Pilot franchises – rocketing to the moon or fizzling back down to earth? November is the month for fireworks and we look at what you need to know about pilot franchises.
Like the lighting of your first firework on bonfire night you never quite know whether a pilot franchise will turn out to be beyond your best expectations, a slow burner, or simply fizzle out before it really gets going.
The element of risk with a pilot franchise is higher than your average franchise. After all it will be a business which is untried and untested as a franchise system. It may have been running successfully as an independently owned business for many years but that does not mean that the business and the proposed franchisor will adapt to franchising.
Businesses generally pilot their business model to see whether it will work as a franchise set up before franchising it. Not all franchisors recruit pilot franchisees to run the pilot operation. They will often use one of their own company owned outlets but run it as if it were an independent franchisee.
Pilot franchises are the “guinea pig”. They allow the franchisor to test it out, fine tune the business method and system and see what, if anything, needs to changed, improved or further considered before the system is properly franchised.
It also gives the proposed franchisor and those running it the chance to see whether franchising is for them or not. There are many considerations to take account of when a business is deciding to franchise, such as territories and locations, the type of franchisee they want to have on board, what support, training and guidance they will have to provide, marketing methods and how the brand, standards and goodwill will be maintained across a much larger network of businesses.
It should be viewed as a learning opportunity for both the pilot franchisee and the franchisor. There will need to be much closer discussion between the two as to what is working, what is not and how to overcome any short comings.
The fact that the pilot franchisee will often be closely involved with the franchisor in ironing out any issues does not mean they will not have strict obligations to the franchisor and be subject to the terms of a franchise agreement like any other franchisee. They will.
However, the pilot franchisee has a chance to negotiate these initial pilot agreement terms much more strongly than any other franchisee who is signing up to a tried and tested franchise.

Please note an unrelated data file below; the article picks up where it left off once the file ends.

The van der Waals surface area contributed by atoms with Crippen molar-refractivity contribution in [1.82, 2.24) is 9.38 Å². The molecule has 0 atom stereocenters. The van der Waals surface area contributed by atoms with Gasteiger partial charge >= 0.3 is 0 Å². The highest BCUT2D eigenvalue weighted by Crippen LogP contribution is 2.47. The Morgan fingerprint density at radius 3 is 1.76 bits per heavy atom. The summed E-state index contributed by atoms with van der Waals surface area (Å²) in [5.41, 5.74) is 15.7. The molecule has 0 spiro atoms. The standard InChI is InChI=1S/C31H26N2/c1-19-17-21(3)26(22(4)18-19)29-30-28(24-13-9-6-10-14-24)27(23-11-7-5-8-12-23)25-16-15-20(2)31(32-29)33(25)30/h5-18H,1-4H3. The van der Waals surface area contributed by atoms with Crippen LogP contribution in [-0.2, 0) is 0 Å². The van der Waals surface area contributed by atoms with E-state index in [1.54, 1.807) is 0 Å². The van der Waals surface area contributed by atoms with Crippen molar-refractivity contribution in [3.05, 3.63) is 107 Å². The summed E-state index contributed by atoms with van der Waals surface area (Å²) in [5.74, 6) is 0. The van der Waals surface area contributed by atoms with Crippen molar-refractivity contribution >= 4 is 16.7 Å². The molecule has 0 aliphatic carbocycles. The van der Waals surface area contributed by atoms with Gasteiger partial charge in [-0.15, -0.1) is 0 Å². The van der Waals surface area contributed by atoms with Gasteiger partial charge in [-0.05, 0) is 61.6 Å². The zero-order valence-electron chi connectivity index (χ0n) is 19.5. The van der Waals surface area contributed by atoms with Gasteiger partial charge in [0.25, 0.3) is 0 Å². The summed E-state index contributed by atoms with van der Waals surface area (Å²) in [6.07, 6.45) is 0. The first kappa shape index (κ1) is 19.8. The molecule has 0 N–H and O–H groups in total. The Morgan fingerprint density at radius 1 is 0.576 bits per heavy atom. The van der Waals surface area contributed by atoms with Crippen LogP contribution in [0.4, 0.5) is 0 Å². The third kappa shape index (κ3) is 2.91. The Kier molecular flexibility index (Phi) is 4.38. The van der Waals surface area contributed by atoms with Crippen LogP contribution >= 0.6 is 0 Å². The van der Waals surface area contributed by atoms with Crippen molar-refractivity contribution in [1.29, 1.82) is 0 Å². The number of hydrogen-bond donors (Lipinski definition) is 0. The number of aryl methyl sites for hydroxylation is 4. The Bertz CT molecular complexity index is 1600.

Pilot franchisees must be aware that pilot franchises are often for one year or two, in comparison to a full five year franchise. At the end of the term of the pilot agreement if the franchisor decides to continue franchising and agrees to offer the pilot franchisee a full franchise agreement (which is usually discretionary) the full franchise agreement terms will very much be “up for grabs” again.
The pilot franchisee will usually be sent a full franchise agreement – probably on the then standard terms of the franchise agreement and it is likely to look very different to the terms of the pilot agreement.
The franchisor is also likely to want to retain the pilot franchisee who, by this time, has knowledge of the system and can assist with the welcoming of new franchisees. However, the negotiating position with regards to the terms of the full franchise agreement may not be as strong for the franchisee, especially if the business has proved to franchise well and has resulted in a good business.
As with all commercial contracts the terms are negotiable. How much so will largely depend on how much bargaining power the parties have. A franchisor with a good business model that has piloted well and a franchisee who does not want to lose the business they have spent a year or two developing means that the franchisee may not have the same bargaining power as they had pre-pilot.
On the other hand, if the pilot business hasn’t worked out as well as it was hoped, the franchisee may decide to cut their losses after the expiry of the pilot franchise. In this scenario the hope is that as a result of initial negotiations the initial fee was relatively small.
If you are involved in, or considering, a pilot franchise contact our Franchise Department who will be happy to discuss your agreement.
If you are a franchisee please join our newly launched Franchisee Support & Networking Group, aimed specifically at franchisees looking for ideas, support and help on any issues. The event will be hosted by Amy and leading franchise barrister Paul Strelitz from Hardwicke. Click here to find out more.
The contents of this article are for the purposes of general awareness only. They do not purport to constitute legal or professional advice. Specific legal advice should be taken on each individual matter. This article is based on the law as at November 2015.